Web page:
1. Harry S. Truman
  2. Educational Resources
  3. Three Branches of Government
  4. Dictionary of Government Terms

Dictionary of Government Terms

ACT-a measure which has become law after being passed by both houses of Congress and approved by the President, or passed by two-thirds vote over his veto.

ADJOURN-to end a meeting, usually for a stated time only.

  • Adjourn sine die (pronounced SIE-nee DIE-ee)--to stop a meeting without setting a date for reconvening.

AMENDMENT-an addition to a constitution (the United States Constitution or a state constitution); a change in any bill or document by adding, substituting, or omitting a certain part before its final passage.

APPROPRIATION-money set aside by a legislative body for some government expenditure.

BILL-a measure introduced in either house of Congress.

  • Public bill--a bill of broad general application.
  • Private bill--a bill for the benefit of one or a few individuals.

BIPARTISAN-approved by two political parties, or including representatives of two political parties--for example, the U.S. bipartisan foreign policy, supported by most Democrats and Republicans.

BUDGET-the document sent to Congress by the President in January of each year estimating government revenue and expenditures for the ensuing fiscal year and recommending appropriations in detail. The President's budget message forms the basis for congressional hearings and legislation on the year's appropriations.

CALENDAR-a legislative schedule; thus when a bill is reported from a committee of the House (or Senate), it is placed upon a "calendar." The House and Senate calendars are lists on which bills are recorded in numerical order.

CAUCUS-a meeting of party members in a legislative body to determine the party's stand on forthcoming issues.

CENSURE-a vote of condemnation or disapproval of the conduct of a member of Congress by either house. It carries with it no special punishment.

CONFIRMATION-approval by the Senate of appointments made by the President.

ELECTION-the process of choosing government officials by vote of the citizens.

  • Primary election--an election within a party to select its candidates for public office.
  • Off-year-election--a local (not federal) election.
  • Special or by-election--an election to fill an office vacated because of death or resignation.

FILIBUSTER-prolonged talking by a senator or senators for the purpose of delay, in the hope of forcing the majority to give up the proposal being debated.

FISCAL YEAR-a 12-month period at the end of which accounts are reckoned. Congress appropriates funds on the basis our our government's fiscal year, which begins July 1 and ends on June 30. Fiscal year 1960, for example, began July 1, 1959.

FLOOR-a term referring to the full Senate or the full House. For example, "the bill is on the floor of the House" means that the bill is up for consideration by the House.

HEARING-a session of a congressional committee at which supporters and opponents of a proposed measure are given an opportunity to express their views.

  • Closed hearing--a hearing barred to the public and the press.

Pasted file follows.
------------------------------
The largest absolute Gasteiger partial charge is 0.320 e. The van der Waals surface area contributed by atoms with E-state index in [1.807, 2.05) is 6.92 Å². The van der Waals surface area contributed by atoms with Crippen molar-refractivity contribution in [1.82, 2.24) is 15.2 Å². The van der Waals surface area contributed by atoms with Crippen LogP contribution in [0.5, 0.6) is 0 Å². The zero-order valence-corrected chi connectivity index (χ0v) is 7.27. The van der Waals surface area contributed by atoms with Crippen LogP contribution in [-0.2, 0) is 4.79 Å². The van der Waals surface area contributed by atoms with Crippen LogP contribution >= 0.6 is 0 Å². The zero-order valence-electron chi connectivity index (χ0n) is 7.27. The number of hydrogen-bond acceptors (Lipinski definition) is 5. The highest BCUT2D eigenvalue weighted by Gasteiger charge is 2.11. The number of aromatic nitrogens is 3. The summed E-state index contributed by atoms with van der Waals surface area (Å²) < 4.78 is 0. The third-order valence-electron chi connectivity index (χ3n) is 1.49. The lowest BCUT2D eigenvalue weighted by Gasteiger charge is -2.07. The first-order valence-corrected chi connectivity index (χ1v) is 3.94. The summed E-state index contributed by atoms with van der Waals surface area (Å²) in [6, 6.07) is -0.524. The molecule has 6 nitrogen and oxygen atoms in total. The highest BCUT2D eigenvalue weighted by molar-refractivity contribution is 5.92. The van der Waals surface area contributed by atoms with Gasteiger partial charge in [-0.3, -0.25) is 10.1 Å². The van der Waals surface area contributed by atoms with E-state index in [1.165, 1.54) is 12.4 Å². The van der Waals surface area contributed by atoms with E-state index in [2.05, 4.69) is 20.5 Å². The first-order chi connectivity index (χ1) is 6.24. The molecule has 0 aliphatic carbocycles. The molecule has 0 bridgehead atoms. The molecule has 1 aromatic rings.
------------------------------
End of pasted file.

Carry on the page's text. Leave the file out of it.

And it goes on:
IMPEACHMENT-accusations against a civil official of misconduct while in office, used as grounds for removal of that official from office. Impeachment should not be confused with the trial itself. In Congress, impeachment proceedings take place in the House of Representatives. The trial on the charges is held in the Senate.

LAW-an Act of Congress which has been signed by the President or passed over his veto by the Congress. Laws are listed numerically by Congress; for example, the Civil Rights Act of 1964 (HR 7152) became Public Law 88-352 during the 88th Congress.

LOBBY-a group or person (lobbyist) seeking to influence legislators for the passage or defeat of legislation.

MAJORITY-more than half, or the group that controls a vote of that size.

  • Absolute majority--more than half the entire membership of a voting body.
  • Simple majority--more than half the members present and voting at the moment.

MINORITY-less than half, or the group which controls only a minor fraction of the total vote in Congress.

MOTION-a proposal on procedure or action presented to a legislative body.

OVERRIDE-to set aside or annul, as to override a veto by the President (which requires a two-thirds vote in each house of Congress).

RATIFICATION-the act of approving an appointment or a treaty. The U.S. Constitution provides that all treaties must be ratified by a two-thirds vote of the Senate; only a simple majority vote is required to approve the appointment of a public official by the President.

RIDER-an unrelated controversial measure attached to a congressional bill in order to compel the President to accept the bill with its rider or do without the bill. (The President cannot veto part of a bill.)

VETO-action by the President refusing to approve a bill passed by Congress.

  • Pocket veto--the process by which the President prevents a bill passed by Congress at the end of a session from becoming a law. Ordinarily, a bill unsigned by the President becomes law ten days after it has been passed by Congress--if Congress is still in session. However, if Congress adjourns before the ten days are up, the bill dies unless the President signs it. Thus, he "puts it in his pocket" to veto it.